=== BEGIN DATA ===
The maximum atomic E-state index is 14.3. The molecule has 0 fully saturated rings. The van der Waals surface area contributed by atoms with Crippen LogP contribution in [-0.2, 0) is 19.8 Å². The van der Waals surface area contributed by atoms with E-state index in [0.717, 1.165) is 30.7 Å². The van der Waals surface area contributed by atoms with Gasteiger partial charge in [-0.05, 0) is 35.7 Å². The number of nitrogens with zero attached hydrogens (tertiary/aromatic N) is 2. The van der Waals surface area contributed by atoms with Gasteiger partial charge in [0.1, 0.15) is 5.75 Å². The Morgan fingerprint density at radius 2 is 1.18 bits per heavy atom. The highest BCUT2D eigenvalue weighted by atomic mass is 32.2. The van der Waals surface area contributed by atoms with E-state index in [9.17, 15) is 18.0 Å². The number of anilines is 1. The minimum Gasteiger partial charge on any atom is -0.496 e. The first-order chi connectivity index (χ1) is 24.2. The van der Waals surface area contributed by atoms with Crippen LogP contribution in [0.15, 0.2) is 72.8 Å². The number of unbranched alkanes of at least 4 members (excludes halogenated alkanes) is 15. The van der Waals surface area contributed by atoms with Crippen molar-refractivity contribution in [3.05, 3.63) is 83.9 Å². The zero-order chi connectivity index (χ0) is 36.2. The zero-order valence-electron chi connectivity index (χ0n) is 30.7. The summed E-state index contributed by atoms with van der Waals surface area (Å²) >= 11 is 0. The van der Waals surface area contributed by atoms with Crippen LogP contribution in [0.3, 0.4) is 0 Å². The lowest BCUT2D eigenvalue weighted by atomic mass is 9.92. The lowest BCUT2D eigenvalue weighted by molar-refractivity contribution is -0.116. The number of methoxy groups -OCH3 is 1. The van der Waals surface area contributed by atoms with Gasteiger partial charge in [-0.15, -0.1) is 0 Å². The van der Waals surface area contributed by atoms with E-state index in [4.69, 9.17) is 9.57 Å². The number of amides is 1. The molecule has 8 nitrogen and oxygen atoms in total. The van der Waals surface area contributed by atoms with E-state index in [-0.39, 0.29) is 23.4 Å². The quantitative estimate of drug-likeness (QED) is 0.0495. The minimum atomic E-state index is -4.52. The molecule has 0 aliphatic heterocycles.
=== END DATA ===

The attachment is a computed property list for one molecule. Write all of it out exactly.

The maximum atomic E-state index is 14.3. The molecule has 0 fully saturated rings. The van der Waals surface area contributed by atoms with Crippen LogP contribution in [-0.2, 0) is 19.8 Å². The van der Waals surface area contributed by atoms with E-state index in [0.717, 1.165) is 30.7 Å². The van der Waals surface area contributed by atoms with Gasteiger partial charge in [-0.05, 0) is 35.7 Å². The number of nitrogens with zero attached hydrogens (tertiary/aromatic N) is 2. The van der Waals surface area contributed by atoms with Gasteiger partial charge in [0.1, 0.15) is 5.75 Å². The Morgan fingerprint density at radius 2 is 1.18 bits per heavy atom. The highest BCUT2D eigenvalue weighted by atomic mass is 32.2. The van der Waals surface area contributed by atoms with E-state index in [9.17, 15) is 18.0 Å². The number of anilines is 1. The minimum Gasteiger partial charge on any atom is -0.496 e. The first-order chi connectivity index (χ1) is 24.2. The van der Waals surface area contributed by atoms with Crippen LogP contribution in [0.15, 0.2) is 72.8 Å². The number of unbranched alkanes of at least 4 members (excludes halogenated alkanes) is 15. The van der Waals surface area contributed by atoms with Crippen molar-refractivity contribution in [3.05, 3.63) is 83.9 Å². The zero-order chi connectivity index (χ0) is 36.2. The zero-order valence-electron chi connectivity index (χ0n) is 30.7. The summed E-state index contributed by atoms with van der Waals surface area (Å²) >= 11 is 0. The van der Waals surface area contributed by atoms with Crippen LogP contribution in [0.3, 0.4) is 0 Å². The lowest BCUT2D eigenvalue weighted by atomic mass is 9.92. The lowest BCUT2D eigenvalue weighted by molar-refractivity contribution is -0.116. The number of methoxy groups -OCH3 is 1. The van der Waals surface area contributed by atoms with Gasteiger partial charge in [-0.15, -0.1) is 0 Å². The van der Waals surface area contributed by atoms with E-state index in [4.69, 9.17) is 9.57 Å². The number of amides is 1. The molecule has 8 nitrogen and oxygen atoms in total. The van der Waals surface area contributed by atoms with E-state index in [-0.39, 0.29) is 23.4 Å². The quantitative estimate of drug-likeness (QED) is 0.0495. The minimum atomic E-state index is -4.52. The molecule has 0 aliphatic heterocycles.